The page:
Luang Pobang has a gay bar (called LPQ), and we found it. And simply by ordering two large Lao beers, I won a t-shirt. Maybe this country isn’t so bad after all.
This one is really tough. It is not that Louang Probang doesn’t posses charms. It definitely does (or did). But what has obviously happened in the last few years has been incredibly destructive to whatever “real” town life was here before. Upon arrival, we were immediately run down by at least thirty people who offered us (in perfect english) rooms to let. The main street and its restaurants are impeccably presented, clean and pretty enough for any westerner, and offering all the western foodtypes to boot. One hardly needs to leave the comfort of Paris or New York to experience this gem of a city.
Architecturally, Louang Probang has a lot to offer. The mix of Franch colonial and local architecture give the town a very interesting feel, not dissimilar from New Orleans in fact. Its position on the Mekong and its views are stunning.
Stijn was even more bummed than I was at the crass nature of the tourist trade here. The night market we went to last night had to have been a contrived affair of the communist central planning committee, as the items presented were identical every few stalls and no one really seemed interested in selling anything. This was clearly set up to give tourists a certain impression of a market, but no local person ever shops here. We were fortunate today to find an actual, unsanitized street market that local people shop at, but it was clearly not meant to be seen by tourists.
At the same time, who am I kidding? We brought this here and are partially responsible along with the others. This is really no different than Venice, which stopped being a city and became a museum many many years ago. That said (and although I think Stijn disagrees with me), I think it was worth coming here. But I won’t be back.
See the pics for more commentary.
After evaluating the other options (a 2 day slow boat packed with about 100 tourists or a 6 hour, 6 person speedboat/deathtrap combo) we decided on a one day, 11 hour slow boat trip down the Mekong to Louang Probang with about 30 other people. I HIGHLY recommend this option. Laos is a country of extremely beautiful scenery and the trip was one of the most incredible I have ever had. See the pics for more, as they will tell the story better than I ever could.
…and not all of it good, although I wouldn’t trade the experience. Since there is so much, I will divide into three posts with three photo collections.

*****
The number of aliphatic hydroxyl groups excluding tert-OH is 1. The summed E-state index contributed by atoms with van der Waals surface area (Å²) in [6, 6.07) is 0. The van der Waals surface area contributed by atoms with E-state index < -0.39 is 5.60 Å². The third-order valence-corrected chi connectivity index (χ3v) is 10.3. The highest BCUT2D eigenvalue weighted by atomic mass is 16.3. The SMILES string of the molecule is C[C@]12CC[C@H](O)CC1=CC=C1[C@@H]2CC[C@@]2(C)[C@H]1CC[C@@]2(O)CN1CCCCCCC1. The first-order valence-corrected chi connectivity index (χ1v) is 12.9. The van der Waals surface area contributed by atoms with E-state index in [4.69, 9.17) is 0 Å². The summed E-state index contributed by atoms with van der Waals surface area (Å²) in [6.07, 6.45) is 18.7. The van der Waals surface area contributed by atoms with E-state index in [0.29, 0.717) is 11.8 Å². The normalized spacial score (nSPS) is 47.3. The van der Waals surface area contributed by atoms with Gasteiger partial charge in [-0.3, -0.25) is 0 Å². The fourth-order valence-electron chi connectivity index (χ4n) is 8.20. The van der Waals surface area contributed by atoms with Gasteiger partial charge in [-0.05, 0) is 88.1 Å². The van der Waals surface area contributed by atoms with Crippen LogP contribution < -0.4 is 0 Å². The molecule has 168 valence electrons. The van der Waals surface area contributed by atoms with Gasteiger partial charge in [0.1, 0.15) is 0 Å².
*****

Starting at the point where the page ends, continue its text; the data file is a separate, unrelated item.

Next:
First, the arrival. We took a boat crossing from Chiang Khong and upon arrival, immediately got ripped off by some guy posing as the immigration officer. He was right at the landing wearing an official looking shirt and charged us 200 baht (about 6 dollars) more than he should have for our visas, pocketing the difference and then having hte gall to try to sell us a boat tour. We were pissed, but it seems like a right of passage to every country to get ripped off at least once.
Once in Laos and Huay Xai, I discoved what the third world is REALLY like. By comparison, Thailand seems super sophisticated and developed. See the pics to believe what I am saying, but there was almost no road, an open sewer, no real infrastructure other than ad hoc. The food was questionable and the huge number of tourists waiting to take a trek or trip down the Mekong only added to the disorientation. This place had never really been anything but a dump, and even so had been ruined by recent tourism.
While traveling 2nd class bus with no AC, that is. How DO they manage to fit so many people in so little space? We decided we would try to catch the early bus to Chiang Khong (the border crossing with Laos) from Chiang Mai, so we got our asses to the bus station at 6am only to find out that the bus we wanted to take was no AC and five (yes, FIVE) seats across. They initially assigned us the left side which was two seats, but the seats are clearly made for dolls or little people, b/c Stijn and I certainly did not fit. So we got moved to a 3 seat row for the two of us, but the seat in front was broken and the window was broken and the bus was bumpy as hell going around the hairpin turns along our way. I could not stop laughing and actually loosened up and had a great journey for the six hours we we on the bus. See the pics for details: